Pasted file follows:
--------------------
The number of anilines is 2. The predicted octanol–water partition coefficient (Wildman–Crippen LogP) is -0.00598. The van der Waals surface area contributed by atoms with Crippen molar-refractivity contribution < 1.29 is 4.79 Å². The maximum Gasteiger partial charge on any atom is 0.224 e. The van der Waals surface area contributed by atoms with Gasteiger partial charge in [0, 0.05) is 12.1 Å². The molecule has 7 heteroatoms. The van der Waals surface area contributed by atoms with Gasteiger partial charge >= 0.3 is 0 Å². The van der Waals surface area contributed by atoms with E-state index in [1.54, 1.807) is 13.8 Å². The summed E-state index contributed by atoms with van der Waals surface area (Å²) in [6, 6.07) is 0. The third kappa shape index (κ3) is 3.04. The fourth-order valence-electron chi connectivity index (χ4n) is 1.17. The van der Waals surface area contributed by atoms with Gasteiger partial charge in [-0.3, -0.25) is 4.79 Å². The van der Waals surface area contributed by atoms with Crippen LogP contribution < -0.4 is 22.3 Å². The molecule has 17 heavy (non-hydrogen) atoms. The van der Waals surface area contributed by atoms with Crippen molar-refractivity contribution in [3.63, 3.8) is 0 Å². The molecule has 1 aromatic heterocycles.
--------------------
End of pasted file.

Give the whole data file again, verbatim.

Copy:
The number of anilines is 2. The predicted octanol–water partition coefficient (Wildman–Crippen LogP) is -0.00598. The van der Waals surface area contributed by atoms with Crippen molar-refractivity contribution < 1.29 is 4.79 Å². The maximum Gasteiger partial charge on any atom is 0.224 e. The van der Waals surface area contributed by atoms with Gasteiger partial charge in [0, 0.05) is 12.1 Å². The molecule has 7 heteroatoms. The van der Waals surface area contributed by atoms with Gasteiger partial charge >= 0.3 is 0 Å². The van der Waals surface area contributed by atoms with E-state index in [1.54, 1.807) is 13.8 Å². The summed E-state index contributed by atoms with van der Waals surface area (Å²) in [6, 6.07) is 0. The third kappa shape index (κ3) is 3.04. The fourth-order valence-electron chi connectivity index (χ4n) is 1.17. The van der Waals surface area contributed by atoms with Gasteiger partial charge in [-0.3, -0.25) is 4.79 Å². The van der Waals surface area contributed by atoms with Crippen LogP contribution < -0.4 is 22.3 Å². The molecule has 17 heavy (non-hydrogen) atoms. The van der Waals surface area contributed by atoms with Crippen molar-refractivity contribution in [3.63, 3.8) is 0 Å². The molecule has 1 aromatic heterocycles.